5. Watch the City Under the Sun from the Top of the World
If you are looking to take in all of Nairobi in one glimpse, Kenyatta International Conference Center’s rooftop is your best bet. All you must do is to climb to its rooftop, which makes up the helipad to experience this magnificent view. KICC is strategically placed to give you a view of what Nairobi looks like from a high point of view.
4. The Waterman of Tsavo
Meet the Unsung hero, and a darling of the many wild animals in Tsavo park as a result of his mission to deliver thousands of liters of water. Patrick Kilonzo Mwalua travels with his truck, containing 3000 gallons of water, every day, to help thirsty animals that have been suffering due to the drought. A trip to Tsavo may give you an idea of why this is necessary and you just might be compelled to help.
3. A Different Kind Of Bullfighting
Rendered to be one of the most up close and personal sports experience in Africa, the Kakamega bullfighting is a marvel. Every Month, the Idakho and Isukha communities from the larger Abaluhya community meet once for a real bullfight. Bull versus bull. Horn to horn. These bulls are bred solely for battle, fed with molasses-spiked grass and isolated from heifers at age three to prevent them from mating and preserve their energy.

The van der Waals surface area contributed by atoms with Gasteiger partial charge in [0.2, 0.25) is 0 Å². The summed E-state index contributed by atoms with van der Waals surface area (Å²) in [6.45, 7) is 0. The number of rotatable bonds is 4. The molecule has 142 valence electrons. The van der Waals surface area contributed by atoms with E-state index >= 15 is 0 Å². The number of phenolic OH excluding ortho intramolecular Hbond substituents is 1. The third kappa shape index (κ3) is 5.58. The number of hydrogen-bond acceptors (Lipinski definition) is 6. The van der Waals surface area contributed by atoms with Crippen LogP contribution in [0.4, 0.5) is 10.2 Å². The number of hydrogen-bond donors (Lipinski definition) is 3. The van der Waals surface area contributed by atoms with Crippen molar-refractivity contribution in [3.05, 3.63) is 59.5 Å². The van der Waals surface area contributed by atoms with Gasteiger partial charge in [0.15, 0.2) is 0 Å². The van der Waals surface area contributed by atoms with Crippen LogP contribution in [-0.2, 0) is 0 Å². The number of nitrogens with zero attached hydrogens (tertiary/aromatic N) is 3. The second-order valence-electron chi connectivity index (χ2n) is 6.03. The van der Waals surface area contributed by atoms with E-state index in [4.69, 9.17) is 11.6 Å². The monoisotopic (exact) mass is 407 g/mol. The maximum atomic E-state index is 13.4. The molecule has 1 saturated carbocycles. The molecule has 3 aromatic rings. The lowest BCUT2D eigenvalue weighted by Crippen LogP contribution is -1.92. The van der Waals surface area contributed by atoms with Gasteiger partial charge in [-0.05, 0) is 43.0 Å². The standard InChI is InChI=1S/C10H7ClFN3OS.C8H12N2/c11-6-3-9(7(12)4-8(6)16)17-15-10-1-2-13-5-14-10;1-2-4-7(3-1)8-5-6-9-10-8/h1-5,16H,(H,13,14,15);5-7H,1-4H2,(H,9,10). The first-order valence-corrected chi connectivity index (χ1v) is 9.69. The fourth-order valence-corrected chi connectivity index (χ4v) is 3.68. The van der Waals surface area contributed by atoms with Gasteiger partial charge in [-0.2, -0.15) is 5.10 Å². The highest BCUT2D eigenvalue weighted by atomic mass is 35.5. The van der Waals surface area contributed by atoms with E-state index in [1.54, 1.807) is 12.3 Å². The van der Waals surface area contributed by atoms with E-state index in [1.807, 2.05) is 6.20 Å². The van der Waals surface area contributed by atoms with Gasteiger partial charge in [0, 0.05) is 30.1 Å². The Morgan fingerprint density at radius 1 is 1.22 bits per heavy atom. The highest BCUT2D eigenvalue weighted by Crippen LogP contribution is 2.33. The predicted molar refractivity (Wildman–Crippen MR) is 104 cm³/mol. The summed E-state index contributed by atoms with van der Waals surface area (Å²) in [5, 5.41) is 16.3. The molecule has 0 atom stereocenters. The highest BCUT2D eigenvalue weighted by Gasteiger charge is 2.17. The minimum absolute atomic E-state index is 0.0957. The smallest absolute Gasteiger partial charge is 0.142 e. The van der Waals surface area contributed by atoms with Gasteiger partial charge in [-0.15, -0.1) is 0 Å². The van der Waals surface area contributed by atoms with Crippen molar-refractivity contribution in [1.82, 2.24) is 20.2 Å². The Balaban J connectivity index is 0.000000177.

2. Fulfill your “In and Out of Africa” Fantasies
If you have watched the Oscar-winning movie ‘Out of Africa’, then you probably have this image of a classic African setting featuring magnificent Savannah plains, bountiful wildlife, and snapshots of Kenya’s rich tribal cultures. Having won 7 Oscars (Academy Awards) including Best Picture and Best Director, this film was loosely adapted from Karen Blixen’s 1937 memoir of the same name. 34 years later, watching this movie still evokes the romance and allure of life in the Maasai Mara, therefore enticing travelers from all over the world to visit Kenya. Here are 5 places where you can relive the experience.
1. The Hell’s Kitchen in Marafa
Popularly known as the Marafa depression or Marafa-Hells Kitchen, this gem is arguably the “Grand Canyon” in Kenya. Once a great sandstone ridge worn by wind, rain, and floods into a series of jagged gorges, Marafa is set 30km outside Malindi in a small village with the same name. Today, the beautiful layer-cake colours of the sandstone reveal whites, pinks, oranges, and deep crimsons, making the gorge particularly fascinating at sundown